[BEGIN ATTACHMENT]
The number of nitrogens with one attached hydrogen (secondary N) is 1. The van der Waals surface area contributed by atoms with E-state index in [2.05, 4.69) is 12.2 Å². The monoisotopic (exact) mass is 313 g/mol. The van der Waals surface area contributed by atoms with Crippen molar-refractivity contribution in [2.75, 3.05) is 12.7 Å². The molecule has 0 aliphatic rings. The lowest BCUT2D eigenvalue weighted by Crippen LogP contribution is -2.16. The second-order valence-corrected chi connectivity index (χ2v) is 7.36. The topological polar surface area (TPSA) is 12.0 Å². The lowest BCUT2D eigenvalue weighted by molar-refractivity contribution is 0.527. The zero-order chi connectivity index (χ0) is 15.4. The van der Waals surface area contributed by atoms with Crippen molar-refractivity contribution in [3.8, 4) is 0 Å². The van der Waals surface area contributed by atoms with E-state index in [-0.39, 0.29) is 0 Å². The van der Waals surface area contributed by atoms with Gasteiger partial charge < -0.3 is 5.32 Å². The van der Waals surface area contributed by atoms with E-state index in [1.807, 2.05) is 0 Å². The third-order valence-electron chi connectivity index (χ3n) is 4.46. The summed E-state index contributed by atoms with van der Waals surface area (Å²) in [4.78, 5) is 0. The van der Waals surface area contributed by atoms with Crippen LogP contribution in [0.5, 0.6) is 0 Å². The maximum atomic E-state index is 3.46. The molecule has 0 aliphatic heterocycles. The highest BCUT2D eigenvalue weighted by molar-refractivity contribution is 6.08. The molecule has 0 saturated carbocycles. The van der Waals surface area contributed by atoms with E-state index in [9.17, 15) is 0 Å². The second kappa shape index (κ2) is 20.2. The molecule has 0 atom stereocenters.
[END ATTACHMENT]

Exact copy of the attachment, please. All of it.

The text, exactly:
The number of nitrogens with one attached hydrogen (secondary N) is 1. The van der Waals surface area contributed by atoms with E-state index in [2.05, 4.69) is 12.2 Å². The monoisotopic (exact) mass is 313 g/mol. The van der Waals surface area contributed by atoms with Crippen molar-refractivity contribution in [2.75, 3.05) is 12.7 Å². The molecule has 0 aliphatic rings. The lowest BCUT2D eigenvalue weighted by Crippen LogP contribution is -2.16. The second-order valence-corrected chi connectivity index (χ2v) is 7.36. The topological polar surface area (TPSA) is 12.0 Å². The lowest BCUT2D eigenvalue weighted by molar-refractivity contribution is 0.527. The zero-order chi connectivity index (χ0) is 15.4. The van der Waals surface area contributed by atoms with Crippen molar-refractivity contribution in [3.8, 4) is 0 Å². The van der Waals surface area contributed by atoms with E-state index in [-0.39, 0.29) is 0 Å². The van der Waals surface area contributed by atoms with Gasteiger partial charge < -0.3 is 5.32 Å². The van der Waals surface area contributed by atoms with E-state index in [1.807, 2.05) is 0 Å². The third-order valence-electron chi connectivity index (χ3n) is 4.46. The summed E-state index contributed by atoms with van der Waals surface area (Å²) in [4.78, 5) is 0. The van der Waals surface area contributed by atoms with Crippen LogP contribution in [0.5, 0.6) is 0 Å². The maximum atomic E-state index is 3.46. The molecule has 0 aliphatic heterocycles. The highest BCUT2D eigenvalue weighted by molar-refractivity contribution is 6.08. The molecule has 0 saturated carbocycles. The van der Waals surface area contributed by atoms with E-state index in [9.17, 15) is 0 Å². The second kappa shape index (κ2) is 20.2. The molecule has 0 atom stereocenters.